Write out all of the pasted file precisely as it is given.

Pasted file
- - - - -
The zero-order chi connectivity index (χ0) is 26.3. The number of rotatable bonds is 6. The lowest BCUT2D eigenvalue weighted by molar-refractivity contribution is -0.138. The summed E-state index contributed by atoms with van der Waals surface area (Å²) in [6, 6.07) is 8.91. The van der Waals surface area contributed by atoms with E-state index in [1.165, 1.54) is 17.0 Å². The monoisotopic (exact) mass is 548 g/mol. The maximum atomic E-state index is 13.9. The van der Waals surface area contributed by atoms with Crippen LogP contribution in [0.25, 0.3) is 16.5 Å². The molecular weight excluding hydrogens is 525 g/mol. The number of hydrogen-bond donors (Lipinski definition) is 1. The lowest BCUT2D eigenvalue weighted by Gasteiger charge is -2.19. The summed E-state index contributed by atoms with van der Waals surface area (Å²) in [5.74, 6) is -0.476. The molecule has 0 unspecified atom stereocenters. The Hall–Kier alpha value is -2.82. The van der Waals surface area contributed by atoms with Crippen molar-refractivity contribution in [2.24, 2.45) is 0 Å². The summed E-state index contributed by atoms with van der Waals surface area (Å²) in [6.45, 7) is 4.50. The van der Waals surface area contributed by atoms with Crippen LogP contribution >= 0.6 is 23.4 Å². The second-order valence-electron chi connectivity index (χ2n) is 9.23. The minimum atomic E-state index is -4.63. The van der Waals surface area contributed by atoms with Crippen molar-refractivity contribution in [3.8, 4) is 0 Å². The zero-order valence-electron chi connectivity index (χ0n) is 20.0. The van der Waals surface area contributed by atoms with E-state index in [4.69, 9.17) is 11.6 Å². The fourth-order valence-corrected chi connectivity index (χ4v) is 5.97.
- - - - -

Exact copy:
The zero-order chi connectivity index (χ0) is 26.3. The number of rotatable bonds is 6. The lowest BCUT2D eigenvalue weighted by molar-refractivity contribution is -0.138. The summed E-state index contributed by atoms with van der Waals surface area (Å²) in [6, 6.07) is 8.91. The van der Waals surface area contributed by atoms with E-state index in [1.165, 1.54) is 17.0 Å². The monoisotopic (exact) mass is 548 g/mol. The maximum atomic E-state index is 13.9. The van der Waals surface area contributed by atoms with Crippen LogP contribution in [0.25, 0.3) is 16.5 Å². The molecular weight excluding hydrogens is 525 g/mol. The number of hydrogen-bond donors (Lipinski definition) is 1. The lowest BCUT2D eigenvalue weighted by Gasteiger charge is -2.19. The summed E-state index contributed by atoms with van der Waals surface area (Å²) in [5.74, 6) is -0.476. The molecule has 0 unspecified atom stereocenters. The Hall–Kier alpha value is -2.82. The van der Waals surface area contributed by atoms with Crippen molar-refractivity contribution in [2.24, 2.45) is 0 Å². The summed E-state index contributed by atoms with van der Waals surface area (Å²) in [6.45, 7) is 4.50. The van der Waals surface area contributed by atoms with Crippen LogP contribution >= 0.6 is 23.4 Å². The second-order valence-electron chi connectivity index (χ2n) is 9.23. The minimum atomic E-state index is -4.63. The van der Waals surface area contributed by atoms with Crippen molar-refractivity contribution in [3.8, 4) is 0 Å². The zero-order valence-electron chi connectivity index (χ0n) is 20.0. The van der Waals surface area contributed by atoms with E-state index in [4.69, 9.17) is 11.6 Å². The fourth-order valence-corrected chi connectivity index (χ4v) is 5.97.